Big Trees

Big Trees

I find something reassuring 
in big trees, the ones that asked
no one’s permission when
they sprouted from the ground 
a hundred or a thousand 
years ago.

I would not know, unless one fell,
what endless dramas its rings 
might hold in memory―but I can dream:

I dream up years of plenty, 
like a child’s picture book, a happy spring, 
no lack of rain or sun,
the trunk swells thick and leaves unfurl, 
a perfect watercolor form 
against a vernal paradise.

I imagine waves of drought, 
bark pinches tight and stunts 
new growth in self-protection; 
primal instincts ration resources,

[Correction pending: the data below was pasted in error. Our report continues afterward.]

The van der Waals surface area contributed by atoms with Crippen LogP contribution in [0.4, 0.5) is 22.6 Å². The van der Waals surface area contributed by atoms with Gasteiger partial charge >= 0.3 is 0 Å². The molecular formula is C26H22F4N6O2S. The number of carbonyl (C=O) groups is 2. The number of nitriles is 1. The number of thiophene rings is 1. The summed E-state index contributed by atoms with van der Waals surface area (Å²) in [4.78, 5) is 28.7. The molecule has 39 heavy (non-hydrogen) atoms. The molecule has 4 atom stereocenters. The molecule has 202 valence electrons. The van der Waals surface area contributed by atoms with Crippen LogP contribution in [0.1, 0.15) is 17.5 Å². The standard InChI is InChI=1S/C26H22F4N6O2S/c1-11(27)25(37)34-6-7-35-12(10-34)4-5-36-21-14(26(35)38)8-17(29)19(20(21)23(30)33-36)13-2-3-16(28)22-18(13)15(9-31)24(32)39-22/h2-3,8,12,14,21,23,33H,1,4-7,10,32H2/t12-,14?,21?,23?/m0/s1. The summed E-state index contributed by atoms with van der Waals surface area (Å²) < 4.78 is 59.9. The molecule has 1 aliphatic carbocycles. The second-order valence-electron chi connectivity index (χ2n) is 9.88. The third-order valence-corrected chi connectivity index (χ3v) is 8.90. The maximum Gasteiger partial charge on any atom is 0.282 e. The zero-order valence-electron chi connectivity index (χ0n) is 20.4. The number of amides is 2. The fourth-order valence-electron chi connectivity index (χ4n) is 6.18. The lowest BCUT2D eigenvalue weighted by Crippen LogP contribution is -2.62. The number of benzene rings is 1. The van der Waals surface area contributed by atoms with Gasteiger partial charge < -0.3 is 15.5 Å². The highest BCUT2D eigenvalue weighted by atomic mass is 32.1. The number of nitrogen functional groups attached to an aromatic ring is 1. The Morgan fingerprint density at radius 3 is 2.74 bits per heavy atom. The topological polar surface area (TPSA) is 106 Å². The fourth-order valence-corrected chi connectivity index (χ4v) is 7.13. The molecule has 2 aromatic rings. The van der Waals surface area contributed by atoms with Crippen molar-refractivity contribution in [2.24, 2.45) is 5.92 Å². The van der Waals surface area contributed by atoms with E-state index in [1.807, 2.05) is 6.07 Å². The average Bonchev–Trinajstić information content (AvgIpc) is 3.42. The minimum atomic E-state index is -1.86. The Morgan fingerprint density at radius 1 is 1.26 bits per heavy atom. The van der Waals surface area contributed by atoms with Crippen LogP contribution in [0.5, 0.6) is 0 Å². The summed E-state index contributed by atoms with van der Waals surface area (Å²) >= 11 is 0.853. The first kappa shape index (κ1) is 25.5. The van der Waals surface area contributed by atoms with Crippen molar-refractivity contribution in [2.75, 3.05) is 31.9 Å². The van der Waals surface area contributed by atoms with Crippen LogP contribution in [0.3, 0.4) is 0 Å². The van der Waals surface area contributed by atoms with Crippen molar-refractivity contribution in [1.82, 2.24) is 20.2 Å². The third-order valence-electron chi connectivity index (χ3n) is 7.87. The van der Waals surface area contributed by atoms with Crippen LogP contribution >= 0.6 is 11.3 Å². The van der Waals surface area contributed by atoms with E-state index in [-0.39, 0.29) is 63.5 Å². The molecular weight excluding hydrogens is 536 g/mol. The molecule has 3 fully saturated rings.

save strength, repeat the mantra: 
less today, to live tomorrow.

I think of rings made dark by fires 
borne too near on winds 
that tear apart illusions of control,
tickle its trunk,
flicker across its branches, 
char its shell but somehow 
leave its life intact.

I see ivy in its stealth attack
creep up and snack 
on that strong trunk, 
drape leafy arms across 
those branches casually,
like a false friend.

In all these dreams 
I like to think these trees 
could thrive millennia 
beyond our human lives,
and stand, and stay, 
reminding us that
some things do survive.

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